2020 FRIB Visiting Scholar Program for Experimental Science names award winners

Ronald Fernando Garcia Ruiz from the Massachusetts Institute of Technology and Mark Spieker from Florida State University are the scholarship recipients for the FRIB Visiting Scholar Program for Experimental Science 2020.

FRIB and the National Superconducting Cyclotron Laboratory (NSCL) initiated the FRIB Visiting Scholar Program for Experimental Science in 2016. The goal of the program is to encourage and help junior researchers to establish a research program at FRIB.

Garcia Ruiz earned a bachelor’s degree in physics at Universidad Nacional de Colombia, a master’s degree in physics at Universidad Nacional Autónoma de México, and a PhD in nuclear physics at KU Leuven. He was a research associate at the University of Manchester from 2016-2017 and a research fellow at CERN from 2018-2019. He is currently an assistant professor at the Massachusetts Institute of Technology. Garcia Ruiz’s research focuses on precision laser spectroscopy experiments of exotic atoms and molecules for nuclear structure and physics beyond the Standard Model. At FRIB, he will work on the development of a new laser spectroscopy experiment and developing a collinear resonance ionization technique at the BEam COoler and LAser spectroscopy (BECOLA) facility.

Spieker earned bachelor’s and master’s degrees in physics from the University of Cologne in Germany, and earned a doctoral degree in experimental physics (PhD equivalent) at the same institution. From 2017-2019, he was a research associate at NSCL. He is currently an assistant professor in the Department of Physics at Florida State University. Spieker’s research focuses in the fields of nuclear structure and nuclear astrophysics. He performs particle-gamma coincidence experiments to study low-lying dipole strength and octupole excitations. With his scholarship, he will perform an inelastic proton-scattering experiment in inverse kinematics with the Gamma-Ray Energy Tracking In-beam Nuclear Array (GRETINA), the S800 Spectrograph, and the Liquid Hydrogen Target to selectively study collective octupole strength in neutron-deficient krypton isotopes.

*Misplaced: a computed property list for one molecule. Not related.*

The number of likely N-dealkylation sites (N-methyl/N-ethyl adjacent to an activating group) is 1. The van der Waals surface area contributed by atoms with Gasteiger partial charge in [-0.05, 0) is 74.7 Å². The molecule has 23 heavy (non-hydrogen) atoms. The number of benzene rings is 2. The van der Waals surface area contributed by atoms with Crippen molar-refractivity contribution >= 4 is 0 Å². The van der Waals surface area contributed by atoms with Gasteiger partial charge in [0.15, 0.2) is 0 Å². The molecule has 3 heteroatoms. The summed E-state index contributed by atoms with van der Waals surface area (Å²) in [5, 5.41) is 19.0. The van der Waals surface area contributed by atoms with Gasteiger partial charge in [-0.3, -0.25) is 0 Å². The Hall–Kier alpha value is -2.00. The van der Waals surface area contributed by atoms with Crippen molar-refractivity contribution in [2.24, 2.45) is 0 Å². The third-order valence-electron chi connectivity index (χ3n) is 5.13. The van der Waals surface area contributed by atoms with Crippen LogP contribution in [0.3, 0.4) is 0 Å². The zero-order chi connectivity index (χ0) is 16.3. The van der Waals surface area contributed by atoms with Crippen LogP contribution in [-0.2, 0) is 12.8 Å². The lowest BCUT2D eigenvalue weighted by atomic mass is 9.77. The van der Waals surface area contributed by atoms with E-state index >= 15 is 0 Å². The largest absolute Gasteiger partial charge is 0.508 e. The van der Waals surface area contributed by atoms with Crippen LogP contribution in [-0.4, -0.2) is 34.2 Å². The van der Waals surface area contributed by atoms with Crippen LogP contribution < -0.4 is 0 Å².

The award supports short-term stays at FRIB for junior/non-tenured faculty or staff members. The award consists of a stipend of $5,000 intended for travel and local expenses. A typical stay is for one to two months, during which the scholar is expected to focus on current and/or future experiments at the laboratory. This year’s award winners will come to stay at FRIB once travel restrictions associated with COVID-19 have been lifted and the user program has resumed.